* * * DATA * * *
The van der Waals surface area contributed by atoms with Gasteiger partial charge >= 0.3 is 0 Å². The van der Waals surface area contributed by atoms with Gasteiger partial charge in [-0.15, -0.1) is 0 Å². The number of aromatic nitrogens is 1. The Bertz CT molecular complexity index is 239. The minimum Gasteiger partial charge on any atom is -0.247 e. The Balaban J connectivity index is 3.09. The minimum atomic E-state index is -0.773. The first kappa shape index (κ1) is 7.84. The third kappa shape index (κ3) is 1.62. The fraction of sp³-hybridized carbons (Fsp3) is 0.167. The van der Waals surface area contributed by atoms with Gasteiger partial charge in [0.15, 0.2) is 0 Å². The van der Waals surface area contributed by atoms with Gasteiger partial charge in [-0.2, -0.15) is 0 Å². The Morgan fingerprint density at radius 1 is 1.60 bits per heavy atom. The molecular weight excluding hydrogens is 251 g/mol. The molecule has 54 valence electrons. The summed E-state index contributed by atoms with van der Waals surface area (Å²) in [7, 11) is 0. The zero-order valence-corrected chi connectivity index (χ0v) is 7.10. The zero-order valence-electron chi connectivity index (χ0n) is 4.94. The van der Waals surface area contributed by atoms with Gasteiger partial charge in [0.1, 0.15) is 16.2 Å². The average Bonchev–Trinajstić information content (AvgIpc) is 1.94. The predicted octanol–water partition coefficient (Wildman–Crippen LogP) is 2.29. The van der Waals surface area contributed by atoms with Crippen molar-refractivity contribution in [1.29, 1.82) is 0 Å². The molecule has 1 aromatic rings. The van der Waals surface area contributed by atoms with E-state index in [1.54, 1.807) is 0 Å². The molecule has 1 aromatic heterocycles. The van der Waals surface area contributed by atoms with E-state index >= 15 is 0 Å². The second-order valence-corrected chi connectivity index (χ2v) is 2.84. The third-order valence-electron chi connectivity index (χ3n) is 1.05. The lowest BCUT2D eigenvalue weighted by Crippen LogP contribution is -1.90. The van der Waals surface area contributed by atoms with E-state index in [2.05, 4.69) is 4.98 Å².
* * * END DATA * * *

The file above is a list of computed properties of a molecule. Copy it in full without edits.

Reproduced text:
The van der Waals surface area contributed by atoms with Gasteiger partial charge >= 0.3 is 0 Å². The van der Waals surface area contributed by atoms with Gasteiger partial charge in [-0.15, -0.1) is 0 Å². The number of aromatic nitrogens is 1. The Bertz CT molecular complexity index is 239. The minimum Gasteiger partial charge on any atom is -0.247 e. The Balaban J connectivity index is 3.09. The minimum atomic E-state index is -0.773. The first kappa shape index (κ1) is 7.84. The third kappa shape index (κ3) is 1.62. The fraction of sp³-hybridized carbons (Fsp3) is 0.167. The van der Waals surface area contributed by atoms with Gasteiger partial charge in [0.15, 0.2) is 0 Å². The van der Waals surface area contributed by atoms with Gasteiger partial charge in [-0.2, -0.15) is 0 Å². The Morgan fingerprint density at radius 1 is 1.60 bits per heavy atom. The molecular weight excluding hydrogens is 251 g/mol. The molecule has 54 valence electrons. The summed E-state index contributed by atoms with van der Waals surface area (Å²) in [7, 11) is 0. The zero-order valence-corrected chi connectivity index (χ0v) is 7.10. The zero-order valence-electron chi connectivity index (χ0n) is 4.94. The van der Waals surface area contributed by atoms with Gasteiger partial charge in [0.1, 0.15) is 16.2 Å². The average Bonchev–Trinajstić information content (AvgIpc) is 1.94. The predicted octanol–water partition coefficient (Wildman–Crippen LogP) is 2.29. The van der Waals surface area contributed by atoms with Crippen molar-refractivity contribution in [1.29, 1.82) is 0 Å². The molecule has 1 aromatic rings. The van der Waals surface area contributed by atoms with E-state index in [1.54, 1.807) is 0 Å². The molecule has 1 aromatic heterocycles. The van der Waals surface area contributed by atoms with E-state index >= 15 is 0 Å². The second-order valence-corrected chi connectivity index (χ2v) is 2.84. The third-order valence-electron chi connectivity index (χ3n) is 1.05. The lowest BCUT2D eigenvalue weighted by Crippen LogP contribution is -1.90. The van der Waals surface area contributed by atoms with E-state index in [2.05, 4.69) is 4.98 Å².